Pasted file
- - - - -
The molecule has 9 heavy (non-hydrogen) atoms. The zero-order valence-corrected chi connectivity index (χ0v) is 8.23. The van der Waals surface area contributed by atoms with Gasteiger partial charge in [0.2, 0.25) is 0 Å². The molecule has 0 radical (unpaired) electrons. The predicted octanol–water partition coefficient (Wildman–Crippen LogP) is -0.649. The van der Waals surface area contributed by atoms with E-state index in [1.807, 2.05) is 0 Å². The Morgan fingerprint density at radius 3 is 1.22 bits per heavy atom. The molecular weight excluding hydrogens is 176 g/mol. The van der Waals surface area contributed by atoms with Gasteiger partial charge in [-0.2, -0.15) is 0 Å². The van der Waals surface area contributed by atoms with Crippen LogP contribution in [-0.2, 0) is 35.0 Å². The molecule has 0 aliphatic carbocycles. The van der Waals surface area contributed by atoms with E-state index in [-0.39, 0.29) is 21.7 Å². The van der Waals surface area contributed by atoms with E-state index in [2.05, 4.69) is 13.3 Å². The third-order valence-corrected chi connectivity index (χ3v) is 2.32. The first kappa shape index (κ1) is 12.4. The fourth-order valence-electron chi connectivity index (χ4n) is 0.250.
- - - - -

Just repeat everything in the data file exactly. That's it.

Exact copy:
The molecule has 9 heavy (non-hydrogen) atoms. The zero-order valence-corrected chi connectivity index (χ0v) is 8.23. The van der Waals surface area contributed by atoms with Gasteiger partial charge in [0.2, 0.25) is 0 Å². The molecule has 0 radical (unpaired) electrons. The predicted octanol–water partition coefficient (Wildman–Crippen LogP) is -0.649. The van der Waals surface area contributed by atoms with E-state index in [1.807, 2.05) is 0 Å². The Morgan fingerprint density at radius 3 is 1.22 bits per heavy atom. The molecular weight excluding hydrogens is 176 g/mol. The van der Waals surface area contributed by atoms with Gasteiger partial charge in [-0.2, -0.15) is 0 Å². The van der Waals surface area contributed by atoms with Crippen LogP contribution in [-0.2, 0) is 35.0 Å². The molecule has 0 aliphatic carbocycles. The van der Waals surface area contributed by atoms with E-state index in [-0.39, 0.29) is 21.7 Å². The van der Waals surface area contributed by atoms with E-state index in [2.05, 4.69) is 13.3 Å². The third-order valence-corrected chi connectivity index (χ3v) is 2.32. The first kappa shape index (κ1) is 12.4. The fourth-order valence-electron chi connectivity index (χ4n) is 0.250.